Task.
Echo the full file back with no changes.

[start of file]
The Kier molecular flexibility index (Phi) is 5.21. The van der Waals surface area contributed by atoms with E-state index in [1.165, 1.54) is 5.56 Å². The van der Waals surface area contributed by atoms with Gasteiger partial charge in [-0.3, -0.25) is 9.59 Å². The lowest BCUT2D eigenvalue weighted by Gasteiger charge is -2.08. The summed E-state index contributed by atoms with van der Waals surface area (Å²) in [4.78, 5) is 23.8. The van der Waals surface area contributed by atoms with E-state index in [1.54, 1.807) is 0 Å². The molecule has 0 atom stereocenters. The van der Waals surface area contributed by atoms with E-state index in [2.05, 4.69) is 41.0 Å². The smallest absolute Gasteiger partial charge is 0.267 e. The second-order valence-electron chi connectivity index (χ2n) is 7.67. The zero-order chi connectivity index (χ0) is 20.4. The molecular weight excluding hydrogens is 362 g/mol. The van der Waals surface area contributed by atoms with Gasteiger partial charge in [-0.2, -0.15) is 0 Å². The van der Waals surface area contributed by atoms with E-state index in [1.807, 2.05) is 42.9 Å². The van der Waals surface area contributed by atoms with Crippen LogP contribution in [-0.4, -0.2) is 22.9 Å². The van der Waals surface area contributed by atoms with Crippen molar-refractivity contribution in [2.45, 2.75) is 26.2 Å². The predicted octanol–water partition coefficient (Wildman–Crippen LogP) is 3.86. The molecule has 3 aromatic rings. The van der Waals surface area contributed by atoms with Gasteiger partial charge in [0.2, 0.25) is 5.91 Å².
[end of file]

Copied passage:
The Kier molecular flexibility index (Phi) is 5.21. The van der Waals surface area contributed by atoms with E-state index in [1.165, 1.54) is 5.56 Å². The van der Waals surface area contributed by atoms with Gasteiger partial charge in [-0.3, -0.25) is 9.59 Å². The lowest BCUT2D eigenvalue weighted by Gasteiger charge is -2.08. The summed E-state index contributed by atoms with van der Waals surface area (Å²) in [4.78, 5) is 23.8. The van der Waals surface area contributed by atoms with E-state index in [1.54, 1.807) is 0 Å². The molecule has 0 atom stereocenters. The van der Waals surface area contributed by atoms with E-state index in [2.05, 4.69) is 41.0 Å². The smallest absolute Gasteiger partial charge is 0.267 e. The second-order valence-electron chi connectivity index (χ2n) is 7.67. The zero-order chi connectivity index (χ0) is 20.4. The molecular weight excluding hydrogens is 362 g/mol. The van der Waals surface area contributed by atoms with Gasteiger partial charge in [-0.2, -0.15) is 0 Å². The van der Waals surface area contributed by atoms with E-state index in [1.807, 2.05) is 42.9 Å². The van der Waals surface area contributed by atoms with Crippen LogP contribution in [-0.4, -0.2) is 22.9 Å². The van der Waals surface area contributed by atoms with Crippen molar-refractivity contribution in [2.45, 2.75) is 26.2 Å². The predicted octanol–water partition coefficient (Wildman–Crippen LogP) is 3.86. The molecule has 3 aromatic rings. The van der Waals surface area contributed by atoms with Gasteiger partial charge in [0.2, 0.25) is 5.91 Å².